Sunday, January 25, 2009

Depart From Me, For I am a Sinful Man, O Lord!

The 24th and 25th of the month is always hard on me.

This is the time when the Monthly Psalter in the LLPB's "Brotherhood Prayer Book" reaches Psalm 119.

I find Psalm 119 almost impossible to sing out loud. The author makes statements that challenge me to my foundation. "I love Your law?", "I will keep Your statutes?", and "I will keep Your statutes continually?" If only those words were true!

"I made haste, and delayed not to keep Thy commandments." I am crushed by this. Has there been a day when I have lived up to this statement? Of course not!

About the only verse that I can manage to sing without feeling like a liar is verse 120, "My flesh trembleth in fear of Thee, and I am afraid of Thy judgements."

It is a very difficult song. I am almost greateful that it is spread out over four sessions. How can the conscience take this chapter all at once? As I chant, I must constantly remind myself that I am justified by Christ's perfect righteousness and that these things were fullfilled through Him and given to me by grace alone. Praise be to God that Psalm 119 is not my work to do, but the work of Christ.

I look forward to the Last Day when my flesh will be glorified and perfected by Christ. I look forward to eternity when I can finally pray the bold statements in this psalm honestly.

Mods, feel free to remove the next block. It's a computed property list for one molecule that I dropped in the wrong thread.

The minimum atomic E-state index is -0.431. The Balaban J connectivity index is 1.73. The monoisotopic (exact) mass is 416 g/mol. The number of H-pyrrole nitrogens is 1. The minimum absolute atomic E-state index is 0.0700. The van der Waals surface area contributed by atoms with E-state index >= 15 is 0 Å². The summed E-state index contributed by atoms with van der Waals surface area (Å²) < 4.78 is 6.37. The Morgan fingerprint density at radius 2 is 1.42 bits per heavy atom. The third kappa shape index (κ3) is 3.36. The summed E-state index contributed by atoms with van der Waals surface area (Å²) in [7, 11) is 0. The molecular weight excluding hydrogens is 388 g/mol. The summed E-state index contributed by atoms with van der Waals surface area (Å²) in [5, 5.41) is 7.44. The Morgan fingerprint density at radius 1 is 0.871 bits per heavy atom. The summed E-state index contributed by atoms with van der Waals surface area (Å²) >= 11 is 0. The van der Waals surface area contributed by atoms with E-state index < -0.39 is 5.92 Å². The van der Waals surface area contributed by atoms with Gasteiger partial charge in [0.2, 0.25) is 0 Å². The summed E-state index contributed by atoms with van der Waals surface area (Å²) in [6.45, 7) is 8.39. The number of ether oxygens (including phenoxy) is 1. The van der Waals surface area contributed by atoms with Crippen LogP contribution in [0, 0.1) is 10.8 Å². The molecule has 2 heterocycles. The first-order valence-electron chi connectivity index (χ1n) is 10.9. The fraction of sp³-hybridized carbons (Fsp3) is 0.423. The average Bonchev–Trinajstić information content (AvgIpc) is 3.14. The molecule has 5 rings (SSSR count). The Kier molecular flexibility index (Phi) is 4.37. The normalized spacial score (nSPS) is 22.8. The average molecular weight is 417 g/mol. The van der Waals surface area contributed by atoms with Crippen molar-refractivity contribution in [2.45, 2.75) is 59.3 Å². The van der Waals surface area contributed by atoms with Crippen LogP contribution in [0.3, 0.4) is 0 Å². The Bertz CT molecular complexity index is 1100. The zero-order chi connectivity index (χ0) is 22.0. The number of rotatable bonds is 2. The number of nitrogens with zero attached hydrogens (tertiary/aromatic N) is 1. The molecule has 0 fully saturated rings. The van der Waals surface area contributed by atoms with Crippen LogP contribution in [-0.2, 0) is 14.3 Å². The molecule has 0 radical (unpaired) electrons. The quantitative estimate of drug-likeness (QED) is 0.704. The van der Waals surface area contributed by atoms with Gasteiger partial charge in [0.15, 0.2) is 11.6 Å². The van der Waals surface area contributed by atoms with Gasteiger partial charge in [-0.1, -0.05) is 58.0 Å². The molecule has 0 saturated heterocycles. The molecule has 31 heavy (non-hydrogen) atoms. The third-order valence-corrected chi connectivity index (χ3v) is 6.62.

Any help and wisdom that you can offer regarding Psalm 119 would be greatly appreciated!


Paul McCain said...

I hear you, brother.

Here's what I do. I read the Psalm and consider the words in the mouth of Christ and then how Christ is the one who fulfills all righteousness and gives me a righteousness not my own, "that I may be His own, and live under Him, in His kingdom, and serve Him in everlasting righteousness, innocence and blessedness."

That helps me through the Psalms, when I let them be the words of the Incarnate Christ in conversation with His Father.

William Weedon said...

Bingo, Pr. McCain. They are our Savior's prayer. We are privileged to pray them as part of His body and by His grace alone to grow into them.

Another thought on the Psalms, when it comes to the slaughter of bulls and such, remember that this is the "animal" inside you, the "if it itches scratch it" that you offers as a whole-burnt offering on the altars of God. And when you pray against the enemies, remember that you are praying against Satan and his demons.


Mike Baker said...

What a blessing! Because of the time difference between the States and the combat zone, this advice has come in time for me to apply it for tonight's Vespers (i.e. 119:129-176)

Pr McCain,

Of course! Crux sola est nostra theologia, right?

All Scripture points to Christ and His Work. Thank you for your sage advice. This opens a bright light on the passage that I had not fully considered. I think that I have been caught being too anthropocentric rather than christocentric (which so often is the source of a Christian's dispair.) Perhaps I had my glory-colored glasses on.

Pr Weedon,

I am familiar and agree with your statement about "our enemies" in light of the spiritual war that we fight against the "powers and principalities" that St. Paul speaks about in his epistle. The animal statement is new and quite interesting. I will have to meditate on that.

I really like your addition to Pr. McCain's statement which incorporates us as the "Body of Christ" with Christ speaking the words of the Psalm. I am sure we could work in some sacramental language about our baptismal adoption and participation with Christ in the Supper to support of this idea. :P


Wow, not one but two Lutheran titans to my humble lay-blog in 10 minutes. I need to put out "pastor bait" questions more often! :)